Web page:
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Ancient DNA and the Atlantic Slave Trade: A Search for Origins

Final Report Summary - ROOTS (Ancient DNA and the Atlantic Slave Trade: A Search for Origins)

The original stated aim of the ROOTS project was to exploit ancient DNA techniques to gain a better understanding of the origins of enslaved Africans who were brought to the Americas with the Atlantic slave trade. Between the sixteenth and nineteenth centuries between 12-15 million Africans were forcibly moved from Africa to the Americas as a result of the transatlantic slave trade. Shipping records offer important insights into the volume and structure of the slave trade, as well as the slaves' origins in Africa. However, since the records usually refer to the place, where slaves were purchased, rather than where they actually originated, it has been very difficult to be precise on ethnic origins. The principal aim of the ROOTS project was to investigate the potential of using ancient DNA data to shed light on the biogeographical origins of enslaved Africans, who were brought to the Caribbean with the slave trade and to identify their source populations in West Africa.

More specifically, the project aimed at:
i) investigating the feasibility of retrieving aDNA from skeletal material from archaeological contexts that are usually considered to be suboptimal for DNA preservation, i.e. the Caribbean;
ii) developing analytical and laboratory techniques (PCR-based approaches, target enrichment and capture techniques, next-generation sequencing) to study aDNA from these contexts;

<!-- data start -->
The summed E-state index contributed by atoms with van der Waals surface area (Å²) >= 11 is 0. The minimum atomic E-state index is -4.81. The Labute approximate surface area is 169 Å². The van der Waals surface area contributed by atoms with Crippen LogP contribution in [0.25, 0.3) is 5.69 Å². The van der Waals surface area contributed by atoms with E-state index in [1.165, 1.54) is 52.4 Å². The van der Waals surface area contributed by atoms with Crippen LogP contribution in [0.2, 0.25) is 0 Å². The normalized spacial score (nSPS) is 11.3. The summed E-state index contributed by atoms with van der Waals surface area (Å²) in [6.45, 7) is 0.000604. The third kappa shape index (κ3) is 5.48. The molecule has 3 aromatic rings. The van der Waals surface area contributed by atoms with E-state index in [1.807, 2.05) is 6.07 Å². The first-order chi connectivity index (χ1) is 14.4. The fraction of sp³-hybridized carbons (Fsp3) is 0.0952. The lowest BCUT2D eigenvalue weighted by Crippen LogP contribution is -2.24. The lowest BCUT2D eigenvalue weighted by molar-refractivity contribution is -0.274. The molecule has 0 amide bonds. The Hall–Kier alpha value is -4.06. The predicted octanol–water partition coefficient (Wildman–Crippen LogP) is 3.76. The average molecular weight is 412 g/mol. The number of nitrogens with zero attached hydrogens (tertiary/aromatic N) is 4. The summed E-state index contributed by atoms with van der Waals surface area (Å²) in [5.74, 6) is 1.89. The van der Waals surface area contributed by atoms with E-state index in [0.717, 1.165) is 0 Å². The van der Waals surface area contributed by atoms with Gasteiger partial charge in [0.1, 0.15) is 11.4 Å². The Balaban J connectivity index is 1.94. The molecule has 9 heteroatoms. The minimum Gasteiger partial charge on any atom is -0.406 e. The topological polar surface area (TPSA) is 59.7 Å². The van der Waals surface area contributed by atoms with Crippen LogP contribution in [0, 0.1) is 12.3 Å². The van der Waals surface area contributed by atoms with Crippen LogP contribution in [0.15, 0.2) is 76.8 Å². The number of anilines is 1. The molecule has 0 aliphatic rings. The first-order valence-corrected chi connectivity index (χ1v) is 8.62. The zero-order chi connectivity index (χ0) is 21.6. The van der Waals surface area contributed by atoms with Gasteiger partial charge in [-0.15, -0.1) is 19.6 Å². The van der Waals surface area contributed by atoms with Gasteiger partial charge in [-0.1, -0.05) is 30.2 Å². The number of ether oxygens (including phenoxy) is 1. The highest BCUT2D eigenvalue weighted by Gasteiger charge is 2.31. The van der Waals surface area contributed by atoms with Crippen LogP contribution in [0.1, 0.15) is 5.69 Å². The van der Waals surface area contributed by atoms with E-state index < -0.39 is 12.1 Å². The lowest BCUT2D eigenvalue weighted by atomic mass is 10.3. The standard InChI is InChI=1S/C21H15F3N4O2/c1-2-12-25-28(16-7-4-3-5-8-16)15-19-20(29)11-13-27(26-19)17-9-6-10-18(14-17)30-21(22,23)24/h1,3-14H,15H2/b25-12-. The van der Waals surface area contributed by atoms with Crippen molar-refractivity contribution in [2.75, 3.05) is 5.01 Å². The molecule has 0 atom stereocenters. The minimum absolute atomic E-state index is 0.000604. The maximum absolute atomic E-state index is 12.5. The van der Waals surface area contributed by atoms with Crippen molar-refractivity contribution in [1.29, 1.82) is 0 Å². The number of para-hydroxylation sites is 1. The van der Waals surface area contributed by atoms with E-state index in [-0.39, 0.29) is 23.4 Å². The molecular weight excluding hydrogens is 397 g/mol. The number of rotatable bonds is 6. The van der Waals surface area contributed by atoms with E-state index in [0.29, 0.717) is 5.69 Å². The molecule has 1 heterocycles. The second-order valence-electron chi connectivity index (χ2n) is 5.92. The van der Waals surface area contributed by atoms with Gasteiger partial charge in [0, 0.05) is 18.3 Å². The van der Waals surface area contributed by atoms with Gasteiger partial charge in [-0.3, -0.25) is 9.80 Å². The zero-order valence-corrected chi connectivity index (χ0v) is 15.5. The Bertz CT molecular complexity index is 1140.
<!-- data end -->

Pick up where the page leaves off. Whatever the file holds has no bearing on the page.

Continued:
iii) analysing the data both in terms of aDNA damage patterns and ancestry related information that might yield clues to the origins of the individuals under study.

The outcomes of this research have been extremely valuable, demonstrating (a) that it is possible to retrieve endogenous DNA from archaeological skeletal material from contexts other than those usually associated with aDNA research, such as permafrost. Although the material is comparatively young, the retrieval of authentic aDNA sequences from skeletal material from archaeological contexts in the Caribbean forms a significant step forward in aDNA research as it opens up a whole new area for future research.

Further, the research has shown that (b) when coupled with next-generation sequencing, targeted sequence capture can be an extremely powerful method to isolate, amplify and analyse specific sequences of DNA. Thus, the research has shown that it is possible to retrieve complete mitochondrial genomes using multiplexed targeted sequence capture and high-throughput sequencing.

This, the retrieval of full mitochondrial genomes, has allowed us to (c) significantly increase the phylogenetic resolution of the molecular analyses when compared to earlier studies that were based exclusively on the first hypervariable segment of the mitochondrial genome (Salas et al. 2004, 2005).

However, despite the significant increase in phylogenetic resolution, the research has shown that (d) it is still not possible to trace the maternal ancestry of individuals beyond broad geographic regions in Africa. Considerable caution is therefore warranted when dealing with claims in the popular media and those made by genetic ancestry-testing companies about their ability to trace the ancestry of certain American (or, for that matter, European) lineages to a particular locale or population within modern-day Africa. The results of the research are currently being prepared for publication.